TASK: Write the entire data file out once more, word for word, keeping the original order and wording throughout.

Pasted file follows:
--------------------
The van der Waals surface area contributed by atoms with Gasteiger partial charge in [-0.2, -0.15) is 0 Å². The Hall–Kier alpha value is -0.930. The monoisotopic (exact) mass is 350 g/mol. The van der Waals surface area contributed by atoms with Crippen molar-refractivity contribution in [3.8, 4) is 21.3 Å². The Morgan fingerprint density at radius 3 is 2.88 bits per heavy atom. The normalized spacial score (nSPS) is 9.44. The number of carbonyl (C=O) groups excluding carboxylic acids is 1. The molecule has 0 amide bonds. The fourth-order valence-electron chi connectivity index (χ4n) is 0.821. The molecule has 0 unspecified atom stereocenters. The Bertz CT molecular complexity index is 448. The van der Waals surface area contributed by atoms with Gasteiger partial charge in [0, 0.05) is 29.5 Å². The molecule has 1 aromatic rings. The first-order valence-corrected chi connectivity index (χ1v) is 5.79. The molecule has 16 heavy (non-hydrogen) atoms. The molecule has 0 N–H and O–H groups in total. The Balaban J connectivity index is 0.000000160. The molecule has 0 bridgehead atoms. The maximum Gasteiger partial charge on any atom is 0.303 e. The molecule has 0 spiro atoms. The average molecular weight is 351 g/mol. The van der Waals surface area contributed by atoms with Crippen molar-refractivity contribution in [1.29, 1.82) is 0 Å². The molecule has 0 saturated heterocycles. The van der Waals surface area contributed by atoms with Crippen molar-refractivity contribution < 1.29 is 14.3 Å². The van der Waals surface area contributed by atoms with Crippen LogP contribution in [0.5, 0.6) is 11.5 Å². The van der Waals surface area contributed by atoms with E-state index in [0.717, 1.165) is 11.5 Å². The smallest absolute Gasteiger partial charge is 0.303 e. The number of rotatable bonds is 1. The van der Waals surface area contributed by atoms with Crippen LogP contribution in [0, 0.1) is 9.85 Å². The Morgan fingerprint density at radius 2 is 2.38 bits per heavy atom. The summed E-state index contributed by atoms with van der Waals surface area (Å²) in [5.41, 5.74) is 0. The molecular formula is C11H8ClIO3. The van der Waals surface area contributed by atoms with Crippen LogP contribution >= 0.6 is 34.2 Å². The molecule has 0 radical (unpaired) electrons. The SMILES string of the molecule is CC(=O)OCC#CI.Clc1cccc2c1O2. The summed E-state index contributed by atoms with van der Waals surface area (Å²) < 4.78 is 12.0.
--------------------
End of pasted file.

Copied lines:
The van der Waals surface area contributed by atoms with Gasteiger partial charge in [-0.2, -0.15) is 0 Å². The Hall–Kier alpha value is -0.930. The monoisotopic (exact) mass is 350 g/mol. The van der Waals surface area contributed by atoms with Crippen molar-refractivity contribution in [3.8, 4) is 21.3 Å². The Morgan fingerprint density at radius 3 is 2.88 bits per heavy atom. The normalized spacial score (nSPS) is 9.44. The number of carbonyl (C=O) groups excluding carboxylic acids is 1. The molecule has 0 amide bonds. The fourth-order valence-electron chi connectivity index (χ4n) is 0.821. The molecule has 0 unspecified atom stereocenters. The Bertz CT molecular complexity index is 448. The van der Waals surface area contributed by atoms with Gasteiger partial charge in [0, 0.05) is 29.5 Å². The molecule has 1 aromatic rings. The first-order valence-corrected chi connectivity index (χ1v) is 5.79. The molecule has 16 heavy (non-hydrogen) atoms. The molecule has 0 N–H and O–H groups in total. The Balaban J connectivity index is 0.000000160. The molecule has 0 bridgehead atoms. The maximum Gasteiger partial charge on any atom is 0.303 e. The molecule has 0 spiro atoms. The average molecular weight is 351 g/mol. The van der Waals surface area contributed by atoms with Crippen molar-refractivity contribution in [1.29, 1.82) is 0 Å². The molecule has 0 saturated heterocycles. The van der Waals surface area contributed by atoms with Crippen molar-refractivity contribution < 1.29 is 14.3 Å². The van der Waals surface area contributed by atoms with Crippen LogP contribution in [0.5, 0.6) is 11.5 Å². The van der Waals surface area contributed by atoms with E-state index in [0.717, 1.165) is 11.5 Å². The smallest absolute Gasteiger partial charge is 0.303 e. The number of rotatable bonds is 1. The van der Waals surface area contributed by atoms with Crippen LogP contribution in [0, 0.1) is 9.85 Å². The Morgan fingerprint density at radius 2 is 2.38 bits per heavy atom. The summed E-state index contributed by atoms with van der Waals surface area (Å²) in [5.41, 5.74) is 0. The molecular formula is C11H8ClIO3. The van der Waals surface area contributed by atoms with Crippen LogP contribution >= 0.6 is 34.2 Å². The molecule has 0 radical (unpaired) electrons. The SMILES string of the molecule is CC(=O)OCC#CI.Clc1cccc2c1O2. The summed E-state index contributed by atoms with van der Waals surface area (Å²) < 4.78 is 12.0.